The show has forty black and white photographic prints of landscape, portraits and details of Ladakh during the Kalachakra. These range from arid desertscapes to lush irrigated fields reflecting the mountains. There are images from the Kalachakra as well as incongruous graffiti overlooking the capitol city, Leh. Curious camels, luminous nightscapes and the famously painted Indian trucks balance the spiritual iconography. A traveling circus with a lotus-decorated ferris wheel loomed above the vast desert providing an unforgettable personal and photographic experience.
“Envisioning Ecstasy” also has a conceptual aspect in the form of eleven large-scale lumenographic prints based on illustration based photographs originally sketched during the Kalachakra. Two projected animations bring these drawings to life and complete the show. The story behind many of the documentary images was captured in Chas Curtis’ keen videograpy. Chas’ evocative timelapses and captivating clips from ceremony to circus were seamlessly edited into a luminous video interview by Kyle Ruddick. The video is a multi-media presentation of “Envisioning Ecstasy” and will be screened at the opening. The show is accompanied by a catalog, Envisioning Ecstasy and a clothbound book, 108 Visions : Ladakh During the Kalachakra, thoughtfully designed by Michael Motley, which offers glimpses of the journey from small details to sweeping vistas. Books and print sales benefit Tibet House US, which brings the concept of collaboration full circle.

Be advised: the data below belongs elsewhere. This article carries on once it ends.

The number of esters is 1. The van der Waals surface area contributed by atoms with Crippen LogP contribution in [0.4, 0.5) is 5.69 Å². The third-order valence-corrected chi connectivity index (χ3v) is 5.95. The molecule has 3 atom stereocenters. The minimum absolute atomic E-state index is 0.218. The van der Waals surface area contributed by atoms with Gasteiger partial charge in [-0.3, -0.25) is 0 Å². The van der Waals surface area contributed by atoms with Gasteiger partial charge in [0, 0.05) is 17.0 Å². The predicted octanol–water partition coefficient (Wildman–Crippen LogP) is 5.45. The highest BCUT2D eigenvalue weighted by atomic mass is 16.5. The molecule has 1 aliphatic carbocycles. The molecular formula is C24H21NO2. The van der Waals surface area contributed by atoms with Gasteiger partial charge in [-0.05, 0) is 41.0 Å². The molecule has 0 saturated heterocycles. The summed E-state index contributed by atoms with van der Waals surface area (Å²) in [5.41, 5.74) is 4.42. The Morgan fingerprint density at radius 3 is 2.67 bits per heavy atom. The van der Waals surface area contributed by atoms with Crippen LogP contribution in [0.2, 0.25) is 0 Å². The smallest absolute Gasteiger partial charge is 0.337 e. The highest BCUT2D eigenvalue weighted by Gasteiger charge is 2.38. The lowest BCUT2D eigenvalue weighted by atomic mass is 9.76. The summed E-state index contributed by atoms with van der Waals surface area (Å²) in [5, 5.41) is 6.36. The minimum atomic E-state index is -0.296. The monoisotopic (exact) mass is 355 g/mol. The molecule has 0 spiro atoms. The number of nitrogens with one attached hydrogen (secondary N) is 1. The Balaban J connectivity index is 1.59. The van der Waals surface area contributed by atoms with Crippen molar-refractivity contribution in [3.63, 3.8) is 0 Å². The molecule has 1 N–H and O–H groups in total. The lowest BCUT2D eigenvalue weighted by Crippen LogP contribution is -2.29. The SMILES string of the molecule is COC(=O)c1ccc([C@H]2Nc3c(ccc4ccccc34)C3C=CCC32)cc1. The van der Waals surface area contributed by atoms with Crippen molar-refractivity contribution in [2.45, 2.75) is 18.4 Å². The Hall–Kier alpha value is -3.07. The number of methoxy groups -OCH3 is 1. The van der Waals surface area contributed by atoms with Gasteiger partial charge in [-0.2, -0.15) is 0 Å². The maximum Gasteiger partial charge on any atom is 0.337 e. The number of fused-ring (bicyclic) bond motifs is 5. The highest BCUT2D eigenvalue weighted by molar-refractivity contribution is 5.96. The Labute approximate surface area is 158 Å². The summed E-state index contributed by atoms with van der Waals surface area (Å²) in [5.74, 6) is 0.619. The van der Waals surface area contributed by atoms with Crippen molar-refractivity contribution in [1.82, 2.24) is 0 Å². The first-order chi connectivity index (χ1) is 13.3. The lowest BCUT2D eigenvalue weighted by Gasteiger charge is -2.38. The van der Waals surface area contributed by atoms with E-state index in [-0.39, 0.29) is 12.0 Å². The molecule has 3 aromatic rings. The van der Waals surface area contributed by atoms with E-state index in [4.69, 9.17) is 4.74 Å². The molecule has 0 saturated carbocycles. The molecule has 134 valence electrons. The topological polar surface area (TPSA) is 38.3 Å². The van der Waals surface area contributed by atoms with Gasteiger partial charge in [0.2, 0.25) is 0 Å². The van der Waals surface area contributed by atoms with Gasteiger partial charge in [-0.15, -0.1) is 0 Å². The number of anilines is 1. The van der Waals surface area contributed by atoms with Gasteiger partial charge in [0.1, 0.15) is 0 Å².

All of this work was greatly enhanced by John Paul and Seth’s dynamic duo Art of Processing and Art of Creativity. The workshops are an intense immersive experience for honing artistic vision, voice and direction. And of course any workshop with JP and Seth is a lesson in that all important art of playing well with others, one of my favorite photographic mantras. Photography is often seen as a solitary pursuit and though it has it’s quiet moments, communal creativity widens the collective perspective. This golden rule underpins the entire show of “Envisioning Ecstasy.”
“Envisioning Ecstasy” opens at Tibet House US, New York, May 20 from 6-8pm and is on exhibit until June 26. Two publications will be released for the show: a catalog, “Envisioning Ecstasy,” and a hardcover book, 108 Visions: Ladakh During the Kalachakra. Please contact Tibet House US regarding show information and books.
In June 2015, Olaf will be co-teaching ‘Visual Conversations’, a creative photography workshop with Eileen McCarney Muldoon at Maine Media College in Rockport. They will also be running a LightDance workshop in Brooklyn in Sep 2015.
Olaf Willoughby is a photographer, writer and researcher. He is co-founder of The Leica Meet, a Facebook page and website growing at warp speed to over 7,800 members. After conducting many interviews for the Leica Blog, Olaf was recently interviewed there too. Read his interview here.
Here, Olaf shares his thoughts on interviewing and being interviewed.
What Makes Photography Tock?
This was the question uppermost in my mind when I started interviewing photographers for The Leica Blog some time ago.